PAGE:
Sacred Trust

I found the “Retraction” podcast very interesting for a few reasons. First, I found it strange that This American Life would spend an entire hour framing Mike Daisey as a liar. To me, it was somewhat unprofessional to use him as a scapegoat in this way, rather than to use the work they had paid for and broadcasted in a positive way. By this I mean that instead of bashing his claims, simply clarify that what was said was an act of fiction BASED on true events than an act of journalism. While in some parts they did just that, I think the overall tone of their podcast was meant to shame Mike Daisey, rather than clarify a confusing situation.

That said, I feel that there was absolutely fault on both sides. On one hand, Mike Daisey should never have positioned his story as journalism due to his lack of proof and frequent use of exaggeration. He should have more fully considered his audience, the nature of his work, and the potential impacts of its release. If he had understood the context in which his story was being told, as a professional entertainer certainly should, I think his work would have more successfully accomplished its goal of “spreading awareness.” On the other hand, TAL should NEVER have aired the story without checking and approving it first. In much the same way that Daisey should not have lied about his experiences, TAL should not have assumed the work was accurate if they expect audiences to trust the stories told on their program.  By ignoring their own standards of quality, they tarnished their reputation as a journalistic radio show.

To me, the reason they spent an hour absolutely grilling Mike Daisey is to regain this sacred trust with their listeners. By blaming him, however, I think they made themselves ultimately look worse. Had I been a TAL executive, I think I would have gone with a more professional and respectful apology that explicitly classifies his work as something that did not belong on the show in the first place, while also highlighting its positive qualities as a work of art.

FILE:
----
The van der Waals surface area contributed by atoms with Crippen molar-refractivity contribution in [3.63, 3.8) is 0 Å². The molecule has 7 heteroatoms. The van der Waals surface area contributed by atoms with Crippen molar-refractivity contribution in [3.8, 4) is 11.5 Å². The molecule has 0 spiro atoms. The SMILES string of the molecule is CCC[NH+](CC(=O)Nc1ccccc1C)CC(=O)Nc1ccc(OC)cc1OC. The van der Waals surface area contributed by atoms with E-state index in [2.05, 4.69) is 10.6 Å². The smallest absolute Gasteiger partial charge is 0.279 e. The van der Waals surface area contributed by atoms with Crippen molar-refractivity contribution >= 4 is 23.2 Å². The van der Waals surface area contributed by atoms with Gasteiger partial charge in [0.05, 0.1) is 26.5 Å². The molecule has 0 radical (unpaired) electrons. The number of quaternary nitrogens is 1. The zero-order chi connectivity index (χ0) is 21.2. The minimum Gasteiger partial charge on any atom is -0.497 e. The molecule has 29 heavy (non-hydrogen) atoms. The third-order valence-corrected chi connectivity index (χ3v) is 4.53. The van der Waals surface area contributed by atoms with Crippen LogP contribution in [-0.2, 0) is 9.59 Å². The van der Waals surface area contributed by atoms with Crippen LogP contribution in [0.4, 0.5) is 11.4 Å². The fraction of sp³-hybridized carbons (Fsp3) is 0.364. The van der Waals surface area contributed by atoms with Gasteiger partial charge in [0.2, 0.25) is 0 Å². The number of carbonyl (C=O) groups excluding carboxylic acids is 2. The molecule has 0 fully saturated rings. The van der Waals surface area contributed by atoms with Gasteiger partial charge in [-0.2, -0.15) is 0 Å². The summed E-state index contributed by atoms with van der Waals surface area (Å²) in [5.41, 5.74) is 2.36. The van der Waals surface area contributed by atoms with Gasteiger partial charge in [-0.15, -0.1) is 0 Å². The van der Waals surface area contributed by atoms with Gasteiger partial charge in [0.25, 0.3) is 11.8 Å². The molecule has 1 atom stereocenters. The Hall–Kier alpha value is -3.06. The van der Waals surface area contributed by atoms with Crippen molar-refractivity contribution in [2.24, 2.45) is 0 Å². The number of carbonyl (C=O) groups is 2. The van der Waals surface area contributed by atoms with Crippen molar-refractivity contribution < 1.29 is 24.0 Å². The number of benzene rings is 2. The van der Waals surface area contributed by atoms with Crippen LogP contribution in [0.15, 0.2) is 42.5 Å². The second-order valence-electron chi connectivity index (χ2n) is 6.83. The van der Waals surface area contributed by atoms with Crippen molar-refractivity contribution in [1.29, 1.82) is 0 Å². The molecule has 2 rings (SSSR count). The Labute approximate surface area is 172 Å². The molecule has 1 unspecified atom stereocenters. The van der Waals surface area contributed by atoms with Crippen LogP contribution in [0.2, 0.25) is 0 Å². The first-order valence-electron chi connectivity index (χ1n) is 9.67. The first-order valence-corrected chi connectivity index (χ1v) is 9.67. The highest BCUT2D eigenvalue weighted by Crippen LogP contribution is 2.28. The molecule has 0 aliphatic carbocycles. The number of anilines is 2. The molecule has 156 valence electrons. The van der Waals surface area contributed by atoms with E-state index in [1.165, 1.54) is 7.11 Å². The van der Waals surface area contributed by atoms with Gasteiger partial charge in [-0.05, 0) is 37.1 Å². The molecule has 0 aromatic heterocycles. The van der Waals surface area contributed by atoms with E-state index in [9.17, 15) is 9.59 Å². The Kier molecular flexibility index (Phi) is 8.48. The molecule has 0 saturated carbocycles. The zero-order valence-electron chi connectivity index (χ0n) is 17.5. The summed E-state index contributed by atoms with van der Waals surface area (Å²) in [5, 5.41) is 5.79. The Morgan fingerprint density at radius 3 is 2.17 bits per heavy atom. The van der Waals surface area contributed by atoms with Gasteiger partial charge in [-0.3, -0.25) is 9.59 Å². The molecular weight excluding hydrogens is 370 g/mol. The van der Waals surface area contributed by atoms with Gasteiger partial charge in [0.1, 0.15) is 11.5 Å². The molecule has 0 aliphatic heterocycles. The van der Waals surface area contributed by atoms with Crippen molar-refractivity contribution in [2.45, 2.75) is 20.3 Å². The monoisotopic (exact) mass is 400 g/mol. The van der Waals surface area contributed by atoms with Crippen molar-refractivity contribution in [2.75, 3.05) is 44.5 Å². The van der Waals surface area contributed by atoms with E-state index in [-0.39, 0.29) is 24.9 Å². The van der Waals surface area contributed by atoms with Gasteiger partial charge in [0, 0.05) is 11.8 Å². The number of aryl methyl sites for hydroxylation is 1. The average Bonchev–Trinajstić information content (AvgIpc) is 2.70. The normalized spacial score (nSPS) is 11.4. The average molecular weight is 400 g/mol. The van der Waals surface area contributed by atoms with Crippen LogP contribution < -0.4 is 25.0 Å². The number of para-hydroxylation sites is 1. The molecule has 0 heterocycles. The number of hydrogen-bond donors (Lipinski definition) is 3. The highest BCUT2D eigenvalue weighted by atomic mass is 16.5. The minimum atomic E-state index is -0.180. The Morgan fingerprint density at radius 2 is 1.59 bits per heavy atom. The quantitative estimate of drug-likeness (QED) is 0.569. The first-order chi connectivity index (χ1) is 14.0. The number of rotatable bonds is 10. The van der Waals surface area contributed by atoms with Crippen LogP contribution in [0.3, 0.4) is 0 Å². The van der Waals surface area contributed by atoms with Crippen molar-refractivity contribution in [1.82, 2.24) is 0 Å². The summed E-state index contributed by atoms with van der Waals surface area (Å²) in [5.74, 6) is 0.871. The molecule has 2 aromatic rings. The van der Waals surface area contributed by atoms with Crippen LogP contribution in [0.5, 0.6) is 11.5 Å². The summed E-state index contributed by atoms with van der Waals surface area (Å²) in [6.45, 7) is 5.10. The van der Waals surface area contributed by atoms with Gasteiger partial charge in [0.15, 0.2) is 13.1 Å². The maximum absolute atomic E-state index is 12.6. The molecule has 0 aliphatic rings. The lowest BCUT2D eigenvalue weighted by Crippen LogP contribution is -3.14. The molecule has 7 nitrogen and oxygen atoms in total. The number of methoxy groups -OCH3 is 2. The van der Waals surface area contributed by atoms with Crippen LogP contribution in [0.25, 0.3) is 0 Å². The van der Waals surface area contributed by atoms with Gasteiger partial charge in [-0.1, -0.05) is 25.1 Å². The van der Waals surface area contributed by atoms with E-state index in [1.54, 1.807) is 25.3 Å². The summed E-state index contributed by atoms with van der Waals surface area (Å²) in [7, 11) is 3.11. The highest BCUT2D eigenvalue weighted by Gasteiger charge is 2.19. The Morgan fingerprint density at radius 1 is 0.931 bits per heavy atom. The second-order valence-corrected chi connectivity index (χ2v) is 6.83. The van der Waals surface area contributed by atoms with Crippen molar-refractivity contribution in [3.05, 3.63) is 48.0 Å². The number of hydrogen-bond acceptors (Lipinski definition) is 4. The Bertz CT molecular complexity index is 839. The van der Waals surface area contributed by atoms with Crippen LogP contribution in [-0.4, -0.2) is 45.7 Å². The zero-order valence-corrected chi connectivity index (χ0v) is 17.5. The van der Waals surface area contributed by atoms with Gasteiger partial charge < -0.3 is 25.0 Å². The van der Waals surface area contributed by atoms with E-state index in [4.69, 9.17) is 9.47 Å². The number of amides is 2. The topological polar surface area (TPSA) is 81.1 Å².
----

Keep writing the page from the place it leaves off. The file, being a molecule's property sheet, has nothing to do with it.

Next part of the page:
5 thoughts on “Sacred Trust”

  1. Luke, I was impressed with the level of insight your blog provided. I think TAL spent an hour grilling Mike Daisey to restore some of their journalistic integrity. They should have done a better job fact-checking the story and were complacent in taking Mike Daisey at his word. Both Mike Daisey and TAL wound up having their reputations tarnished here.

    Liked by 2 people

  2. I agree that grilling him was completely out of line. The interview with Daisey was painful to listen to. It was almost unnecessary for them to interview him again because they found the true facts of the story. It’s almost like they just wanted him to suffer so they could restore credibility.


  3. I like how this piece doesn’t let me off the hook (which it should not) but actually sees what the strategy at play was.

    Wouldn’t it have been interesting if Ira had allowed someone to grill him about his choices in the matter?


    1. Absolutely. I thought that line of questioning was pretty aggressive, especially coming from a radio station who describes themselves as the following on their “About Us” page:

      There’s a theme to each episode of This American Life, and a variety of stories on that theme. It’s mostly true stories of everyday people, though not always.

      …while I still hold that it was wrong for you to deceive TAL, they made their fair share of poor choices as well.

      Liked by 1 person

  4. I think we need to look back at the motive for this story. Yes, it had some exaggerations and made up facts; however, I believe that Mike Daisey was trying to raise awareness and let people know about the issue at hand. Should he have fabricated some of the story? Probably not. Did he and TAL lose some credibility with the public? Absolutely. However, as the general public, we shouldn’t disregard the issue that is really at hand. We shouldn’t be grilling Mike Daisy or TAL over a few fabrications, but rather we should be grilling Apple and Foxconn.


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